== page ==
Frederick City lies in a valley, cut through by the Monocacy River and surrounded by the Catoctin Mountains, which are part of the ancient Appalachian Mountains that range through the eastern United States, from Maine to Georgia. When I’m feeling romantic, I tell people that I am from the foothills of the Blue Ridge Mountains, which is another name for this region of the Appalachians. On hazy days, which are plentiful, the mountains do indeed appear blue, a result of the isoprene released by the trees that cover them.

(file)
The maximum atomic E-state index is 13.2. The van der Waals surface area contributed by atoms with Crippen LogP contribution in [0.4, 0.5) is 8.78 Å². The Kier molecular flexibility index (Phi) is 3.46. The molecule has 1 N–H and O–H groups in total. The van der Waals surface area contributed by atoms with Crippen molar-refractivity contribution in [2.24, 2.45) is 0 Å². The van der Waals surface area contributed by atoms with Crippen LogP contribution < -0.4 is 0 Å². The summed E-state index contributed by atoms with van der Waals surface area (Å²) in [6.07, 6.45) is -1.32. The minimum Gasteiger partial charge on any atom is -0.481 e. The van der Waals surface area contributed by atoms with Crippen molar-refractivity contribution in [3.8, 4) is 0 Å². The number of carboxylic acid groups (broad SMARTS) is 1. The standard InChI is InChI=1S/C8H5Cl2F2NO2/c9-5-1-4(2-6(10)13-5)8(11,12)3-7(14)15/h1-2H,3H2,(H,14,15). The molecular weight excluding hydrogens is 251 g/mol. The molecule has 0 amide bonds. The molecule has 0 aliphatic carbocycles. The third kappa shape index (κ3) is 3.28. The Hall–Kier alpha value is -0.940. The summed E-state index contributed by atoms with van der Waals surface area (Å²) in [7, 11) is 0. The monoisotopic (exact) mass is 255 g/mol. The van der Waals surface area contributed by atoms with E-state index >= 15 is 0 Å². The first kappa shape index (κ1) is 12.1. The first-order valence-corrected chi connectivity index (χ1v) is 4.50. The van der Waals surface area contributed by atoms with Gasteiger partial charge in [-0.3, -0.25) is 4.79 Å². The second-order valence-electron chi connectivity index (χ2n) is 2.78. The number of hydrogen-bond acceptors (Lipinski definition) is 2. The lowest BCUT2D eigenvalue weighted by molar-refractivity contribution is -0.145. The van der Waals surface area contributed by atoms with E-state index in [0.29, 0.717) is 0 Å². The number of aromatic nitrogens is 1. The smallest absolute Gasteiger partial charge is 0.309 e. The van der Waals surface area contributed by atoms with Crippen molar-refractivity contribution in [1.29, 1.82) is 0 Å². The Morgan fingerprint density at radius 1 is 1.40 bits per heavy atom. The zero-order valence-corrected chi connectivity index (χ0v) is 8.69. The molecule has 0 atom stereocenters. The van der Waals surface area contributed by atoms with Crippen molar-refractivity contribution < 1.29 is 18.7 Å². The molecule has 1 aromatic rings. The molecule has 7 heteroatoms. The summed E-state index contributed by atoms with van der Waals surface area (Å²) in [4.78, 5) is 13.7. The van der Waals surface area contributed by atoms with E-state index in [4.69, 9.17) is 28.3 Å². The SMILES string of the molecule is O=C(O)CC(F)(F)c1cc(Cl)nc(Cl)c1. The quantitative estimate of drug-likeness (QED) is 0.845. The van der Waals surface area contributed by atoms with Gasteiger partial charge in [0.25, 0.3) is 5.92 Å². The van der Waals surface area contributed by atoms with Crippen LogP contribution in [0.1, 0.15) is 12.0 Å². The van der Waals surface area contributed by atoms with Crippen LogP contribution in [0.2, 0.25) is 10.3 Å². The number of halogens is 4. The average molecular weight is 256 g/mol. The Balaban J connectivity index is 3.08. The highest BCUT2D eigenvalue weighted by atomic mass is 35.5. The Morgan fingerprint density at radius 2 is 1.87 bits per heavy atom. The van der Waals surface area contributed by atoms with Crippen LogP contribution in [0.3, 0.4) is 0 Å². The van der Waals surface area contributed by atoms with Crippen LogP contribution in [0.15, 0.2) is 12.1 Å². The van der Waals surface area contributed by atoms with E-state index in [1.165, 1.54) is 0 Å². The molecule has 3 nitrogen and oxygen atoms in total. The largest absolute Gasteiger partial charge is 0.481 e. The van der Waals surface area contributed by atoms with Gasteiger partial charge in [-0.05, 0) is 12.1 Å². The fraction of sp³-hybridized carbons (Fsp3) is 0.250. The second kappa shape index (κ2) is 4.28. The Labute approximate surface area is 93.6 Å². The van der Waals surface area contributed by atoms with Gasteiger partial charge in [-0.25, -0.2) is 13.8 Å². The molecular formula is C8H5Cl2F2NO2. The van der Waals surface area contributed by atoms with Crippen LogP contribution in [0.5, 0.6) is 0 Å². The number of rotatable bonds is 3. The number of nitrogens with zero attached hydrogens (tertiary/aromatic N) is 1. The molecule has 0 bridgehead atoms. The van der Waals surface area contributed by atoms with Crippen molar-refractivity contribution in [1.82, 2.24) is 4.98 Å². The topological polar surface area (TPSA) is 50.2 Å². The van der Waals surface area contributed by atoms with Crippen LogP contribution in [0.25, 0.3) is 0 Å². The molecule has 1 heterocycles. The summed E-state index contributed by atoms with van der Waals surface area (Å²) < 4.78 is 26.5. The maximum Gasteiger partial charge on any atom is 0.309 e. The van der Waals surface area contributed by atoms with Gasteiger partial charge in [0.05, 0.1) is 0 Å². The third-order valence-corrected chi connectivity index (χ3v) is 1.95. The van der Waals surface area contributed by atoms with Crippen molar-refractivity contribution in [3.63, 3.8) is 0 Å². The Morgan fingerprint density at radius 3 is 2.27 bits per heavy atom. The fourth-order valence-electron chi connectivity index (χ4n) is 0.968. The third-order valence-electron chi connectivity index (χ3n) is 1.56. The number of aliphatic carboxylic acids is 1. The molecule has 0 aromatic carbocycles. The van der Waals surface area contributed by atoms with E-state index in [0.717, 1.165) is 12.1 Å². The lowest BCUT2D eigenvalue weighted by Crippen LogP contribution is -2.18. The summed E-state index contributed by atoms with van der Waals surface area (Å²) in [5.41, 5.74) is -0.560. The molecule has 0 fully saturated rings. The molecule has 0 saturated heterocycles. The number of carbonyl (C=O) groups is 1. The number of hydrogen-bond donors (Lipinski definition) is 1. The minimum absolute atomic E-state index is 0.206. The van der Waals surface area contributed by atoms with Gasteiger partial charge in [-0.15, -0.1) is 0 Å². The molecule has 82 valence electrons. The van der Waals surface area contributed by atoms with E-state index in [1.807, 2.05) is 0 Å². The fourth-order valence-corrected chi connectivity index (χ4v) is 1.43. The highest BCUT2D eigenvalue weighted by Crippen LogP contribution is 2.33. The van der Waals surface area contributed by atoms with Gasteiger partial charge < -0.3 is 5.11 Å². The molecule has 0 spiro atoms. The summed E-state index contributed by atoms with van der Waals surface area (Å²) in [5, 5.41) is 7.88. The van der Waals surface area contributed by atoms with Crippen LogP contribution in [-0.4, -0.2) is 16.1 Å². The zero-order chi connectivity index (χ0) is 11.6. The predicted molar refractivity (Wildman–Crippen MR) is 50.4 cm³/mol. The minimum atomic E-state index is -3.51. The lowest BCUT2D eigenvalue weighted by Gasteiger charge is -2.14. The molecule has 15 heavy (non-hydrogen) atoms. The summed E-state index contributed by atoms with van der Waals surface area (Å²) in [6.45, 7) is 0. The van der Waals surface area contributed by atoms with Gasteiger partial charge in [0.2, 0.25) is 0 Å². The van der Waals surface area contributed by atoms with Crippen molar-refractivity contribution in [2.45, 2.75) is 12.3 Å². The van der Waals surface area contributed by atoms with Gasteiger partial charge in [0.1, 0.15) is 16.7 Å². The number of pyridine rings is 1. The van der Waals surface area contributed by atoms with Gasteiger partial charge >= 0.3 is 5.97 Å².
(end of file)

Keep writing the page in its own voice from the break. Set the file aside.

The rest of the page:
Beside a winding road up to these mountains, runs one of many small streams that flow through Frederick County. Although this stream is small enough to lack a proper name, it is significant in my family as the site of “Uncle J’s property,” which was given to him by my grandfather, who purchased it after proposing to my grandmother along the stream’s banks. Since it cannot be built upon, it is worthless as real estate, and, in fact, no one has ever made an effort to fence in or claim the small plot in any official manner. It’s nothing, really, but a cool escape – quite literally, actually, since it averages about ten degrees cooler than the city proper – where we can splash in the clear water, let the dogs go to roam freely over the fern-covered slopes, and be left entirely alone.